A few years ago, the idea of following your doctor on Facebook may have seemed flat-out ridiculous.
Fast-forward to present day and it’s clear that times have changed.
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Posted by Florida Hospital on Tuesday, May 29, 2018
According to Deloitte’s 2018 global healthcare outlook, more and more providers are making their presence known on social media.
This migration isn’t due to dollars and cents, though. Instead, the overarching purpose of social media in healthcare is to improve the patient experience and form a “customer-centric relationship” with followers.
Look: it’s no secret healthcare represents a massive, multi-trillion dollar industry and the US’ largest employer.
And just as people are researching products and services via social, they’re doing the same when searching for a doctor.
But the role of social media in healthcare isn’t as simple as attracting new patients. Providers need to not only understand the best practices of using social media, but also the challenges and responsibilities of doing so, too.
Educating the public. Creating communities for patients. Providing stellar customer care. The list goes on and on.
In this guide to social media in healthcare, we’re going to tackle these challenges head-on. Breaking down how healthcare professionals can use social media as a force for good, we’ll highlight what a fine-tuned presence for medical providers looks like in action.
And with that, let’s dive right in!
The Role of Social Media in Healthcare
Healthcare providers are in a unique position when it comes to their social presence.
After all, you’re marketing a service that represents a human necessity rather than a potential impulse buy.
And between rising healthcare premiums and patient anxiety, winning over your target audience is easier said than done.
Social media is a key component of how your practice is perceived by current and prospective patients alike. Practices of all shapes and sizes should therefore prioritize the following to market themselves as a top-tier provider.
Educating the Public
According to a recent Pew Research study, 36% of Americans haven’t visited a doctor within the past year.
This stat signals the need for education among the general public when it comes to check-ups, seasonal wellness and preventative care. The good news? The same Pew study notes that 87% of people hold doctors and their opinions in high regard.
Educating the public isn’t just as an expectation: it’s a duty. Healthcare marketers actors are therefore tasked with keeping current and prospective patients alike informed year-round about treatments. Topical posts like this one from Florida Hospital represent a much-needed dose of education for their followers.
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Posted by Florida Hospital on Tuesday, June 12, 2018
Making Patients Feel Comfortable
Spoiler alert: not everyone is exactly jazzed about going to the doctor.
Something as seemingly simple as a check-up can be incredibly daunting on a prospective patient. In fact, white coat syndrome impacts approximately 30% of the public.
And so you can imagine the need for practices to display their empathy when it comes to patients dealing with terminal illnesses. Social media represents a great avenue to both show off the measures you take to make patients feel at home in their time of need.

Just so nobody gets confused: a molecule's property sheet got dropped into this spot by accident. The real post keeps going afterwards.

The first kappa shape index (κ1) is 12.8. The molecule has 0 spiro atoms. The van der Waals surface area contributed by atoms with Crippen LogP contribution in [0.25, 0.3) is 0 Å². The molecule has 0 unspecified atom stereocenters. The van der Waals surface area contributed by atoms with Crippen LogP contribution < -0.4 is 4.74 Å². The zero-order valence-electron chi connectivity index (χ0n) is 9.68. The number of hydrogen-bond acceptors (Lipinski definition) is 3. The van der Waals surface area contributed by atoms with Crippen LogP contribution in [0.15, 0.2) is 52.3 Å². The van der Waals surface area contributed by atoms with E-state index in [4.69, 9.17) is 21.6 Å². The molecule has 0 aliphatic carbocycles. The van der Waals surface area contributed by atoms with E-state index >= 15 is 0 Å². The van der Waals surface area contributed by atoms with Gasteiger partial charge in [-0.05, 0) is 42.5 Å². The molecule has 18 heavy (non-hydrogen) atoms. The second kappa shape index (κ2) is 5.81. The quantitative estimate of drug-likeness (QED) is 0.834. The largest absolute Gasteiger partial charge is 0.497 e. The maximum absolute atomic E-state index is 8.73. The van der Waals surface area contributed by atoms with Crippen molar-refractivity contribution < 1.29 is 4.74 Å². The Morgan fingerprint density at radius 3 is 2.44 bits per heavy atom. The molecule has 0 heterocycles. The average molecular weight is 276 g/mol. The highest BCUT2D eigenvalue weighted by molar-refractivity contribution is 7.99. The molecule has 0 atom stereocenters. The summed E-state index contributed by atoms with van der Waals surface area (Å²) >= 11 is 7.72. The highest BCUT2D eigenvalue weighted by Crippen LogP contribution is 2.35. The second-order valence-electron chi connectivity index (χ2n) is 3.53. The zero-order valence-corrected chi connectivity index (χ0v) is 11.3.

Posts like this one from Northwestern Medicine prove that it’s possible to put on a smiling face regardless of the prognosis.
How about a little #FBF to when @starwars characters paid a visit to our patients out at Northwestern Medicine Central DuPage Hospital? #MayThe4thBeWithYou, today and always!
Signaling Yourself as a Staple in the Community
The concept of competition in the health sector is a touchy one. Even so, any given community is full of providers and it’s only natural for prospective patients to “shop around.”
It only makes sense for healthcare marketers to present their practices as the go-to for their respective communities. From showing off employees in action to local advocacy efforts, social media allows practices to be more transparent and personable to prospective patients.
Posts like this one from Massachusetts General Hospital are a shining example of the much-needed personal touch that patients want to see from their providers.
Today is National Nurses Day! We want to thank all of our nurses for providing expert, compassionate care to our patients every day. Please comment below to thank your favorite Mass General nurse.
Posted by Massachusetts General Hospital on Sunday, May 6, 2018
Understanding the big-picture goals of social media in healthcare is key to honing in on a content strategy, which leads us directly to our next point.
Which Types of Content Should Healthcare Providers Publish?
As highlighted by the examples above, healthcare content on social doesn’t have to be all gloom and doom.
Nor should it be.
A diverse content strategy is a smart move for any type of marketing and healthcare providers are no different. For the sake of diversifying your content calendar and keeping your followers happy, consider the following types of content which are fair game for healthcare marketers:
1. Educational Content
The growing phenomenon of self-diagnosis and letting Google serve as a doctor again signals the need for practices to educate the public.
Whether it’s the tips for the latest bug going around or touching on health-related news, marketers should strive to keep followers in the loop.
The recent tragic news of Anthony @Bourdain and #KateSpade has increased the importance of #SuicidePrevention awareness. Marcial Serrano, MD, details the signs of #Suicide and how to best prevent it.
For 24/7 support and information, please call 1-800-273-TALK.
— Orlando Health (@orlandohealth) June 11, 2018
Health tips and “Did you know?”-style content is also popular for encouraging interactions and debate among your followers. Whether it’s busting myths or quizzing your followers, posts like Instagram Story from Cleveland Clinic are prime for healthy (pun intended) discussion.
Should you avoid carbs at all costs, or just certain ones? Click 🔗 in bio.
And although not related to content directly, educating potential patients about your practice is a vital piece of social customer care. If someone has a question about treatment options or what your practice can do to help, strive to respond in a timely manner.
2. Inspirational Content
Especially in the face of progressive diseases such as cancer, patients and their family members could often use a dose of inspiration and motivation.